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Polygon features are very useful for modeling 2D areas. They allow you to define an irregular geographic extent where everything inside that region meets a certain criterion or classification. Some polygons logically cover an area (such as land use or soil type), while others have sporadic coverage (such as building footprints or endangered habitats), and still others might have overlapping coverage (such as building floors or historical flood zones).
When consumed inside a 3D view, polygons need to define where their z-values, or heights, come from. There are three possible sources:
- From a surface
- From feature attributes (or a constant value)
- From the feature's shape field
These properties impact the behavior when creating and editing polygons in a 3D view. As such, below are guidelines and information to assist you when working with polygons in 3D.
Editing draped polygons
Polygons that cover large areas, or stitch together to cover an area, are usually displayed in 3D as draped onto the elevation surface, like imagery. Both ArcScene and ArcGlobe have editing tools to create draped polygon features. For example, you can sketch an area of interest directly in the 3D view using the polygon edit construction tools.
ArcMap remains the best editing environment for polygons that are solely 2D in nature.
Editing extruded polygons
Another way to render polygons in ArcScene and ArcGlobe is as extruded 3D blocks. These polygons are displayed using a combination of their 2D footprint and an upper and lower vertical extent. Polygons displayed in this manner are editable in a similar manner to 3D objects and can be more effectively maintained in a 3D view.
The base heights of extruded polygon features can come from either a surface or from the feature's attributes or shape field, and this vertical position can be interactively updated using the 3D editing tools, for example, using the interactive Edit Placement tool or manually typing in the vertical distance using the 3D Editor Move command.
Per-feature extrusion is always based on feature attributes, so the height of an extruded polygon can be updated through the standard attribute editing tools. Polygons that use a constant value for extrusion height will not be affected by feature edits.
It is worth noting that extruded polygon layers do not need to reference 3D data but can be configured to use feature attributes as both their base heights and their extrusion heights. For example, the definition of a 3D no-fly zone can be modeled as a simple 2D polygon that is extruded between its minimum and maximum altitudes. This design also works well for building interiors, where the base height of each polygon is defined as a factor of the floor number, and the room height is defined using either a constant or a feature attribute.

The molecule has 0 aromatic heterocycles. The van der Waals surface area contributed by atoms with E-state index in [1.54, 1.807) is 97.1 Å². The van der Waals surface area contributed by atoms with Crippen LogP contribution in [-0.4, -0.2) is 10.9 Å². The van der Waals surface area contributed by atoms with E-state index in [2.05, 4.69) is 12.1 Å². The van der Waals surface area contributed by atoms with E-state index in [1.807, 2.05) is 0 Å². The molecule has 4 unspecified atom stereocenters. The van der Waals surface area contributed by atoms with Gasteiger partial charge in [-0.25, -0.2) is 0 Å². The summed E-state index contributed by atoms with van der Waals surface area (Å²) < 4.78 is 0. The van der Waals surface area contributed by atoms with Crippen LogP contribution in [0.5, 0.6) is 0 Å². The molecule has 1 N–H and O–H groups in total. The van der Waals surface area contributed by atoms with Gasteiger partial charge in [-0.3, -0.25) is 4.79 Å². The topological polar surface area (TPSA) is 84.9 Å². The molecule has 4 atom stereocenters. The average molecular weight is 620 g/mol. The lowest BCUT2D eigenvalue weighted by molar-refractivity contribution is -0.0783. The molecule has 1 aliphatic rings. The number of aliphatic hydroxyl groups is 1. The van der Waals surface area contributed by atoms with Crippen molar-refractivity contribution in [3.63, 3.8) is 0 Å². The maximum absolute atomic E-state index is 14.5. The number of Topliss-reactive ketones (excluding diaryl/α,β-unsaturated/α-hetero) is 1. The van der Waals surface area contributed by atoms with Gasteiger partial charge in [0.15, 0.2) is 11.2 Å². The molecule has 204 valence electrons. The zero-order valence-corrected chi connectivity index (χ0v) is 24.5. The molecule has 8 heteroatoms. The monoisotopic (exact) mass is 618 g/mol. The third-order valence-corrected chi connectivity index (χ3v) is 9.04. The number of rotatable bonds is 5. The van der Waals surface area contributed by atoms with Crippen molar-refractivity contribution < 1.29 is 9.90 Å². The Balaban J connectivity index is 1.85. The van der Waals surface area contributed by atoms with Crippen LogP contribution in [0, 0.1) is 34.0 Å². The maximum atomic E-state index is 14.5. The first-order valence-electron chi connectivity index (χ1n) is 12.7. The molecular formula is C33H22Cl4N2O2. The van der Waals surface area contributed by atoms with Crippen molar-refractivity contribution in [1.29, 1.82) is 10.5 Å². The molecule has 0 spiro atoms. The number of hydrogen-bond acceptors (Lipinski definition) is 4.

Editing 3D (z-aware) polygons
Polygon feature classes can be z aware, thereby enabling the storage of separate z-values for each vertex within the polygon. The creation and interactive editing of these features is supported inside ArcScene and is recommended only when you need functionality that cannot be met using 2D polygons.
The requirement to manage z-values on every vertex can make these polygons very difficult to update through interactive editing. See the "3D polygon interiors" section at the end of this topic to learn more about the critical concept of the interpolated interiors of 3D polygons.
Examples of appropriate use cases for editing polygons in 3D
There are many possible use cases for editing and maintaining polygon features inside a 3D view. The below list is not meant to be all-inclusive but rather guide you in the general direction of when this process is appropriate.
Examples include the following:
- Managing extruded polygons: For example, maintaining the interior spaces of a building
- Creating areas where the 3D interior of the polygon is logically planar: For example, the boundary of a lake, where all vertices have the same z-value
- Creating areas where the 3D profile of the perimeter needs to be captured: For example, the fence-line boundary of a park, where only the perimeter is important in 3D
- Initial construction of areas where no 3D information is needed in the polygon: For example, digitizing a study area based on the displayed elevation aspect or slope, where any subsequent editing will be done in ArcMap
- Working with custom tools and workflows: For example, constructing minimum flight approach fans using a custom-built tool, where the resulting geometries are calculated to be planar in 3D
As stated previously, many of the above use cases can be supported through the use of 2D polygons and one or more feature attributes.
3D polygon interiors
One of the key concepts to be aware of when working with 3D polygons is that their interiors can have multiple possible geometric solutions. That is, the same collection of 3D vertices in multiple polygon features will not necessarily enforce the same interior 3D surface area within the polygon.
Advanced users can potentially model 3D polygons successfully by either creating only three-point polygons or enforcing a feature-creation process that ensures only 3D-planar polygons are created.
If you need to enforce the shape of the interior—for example, a subsurface geological boundary—the recommended approach is to use the multipatch geometry type. The Extrude Between geoprocessing tool is particularly useful for this task.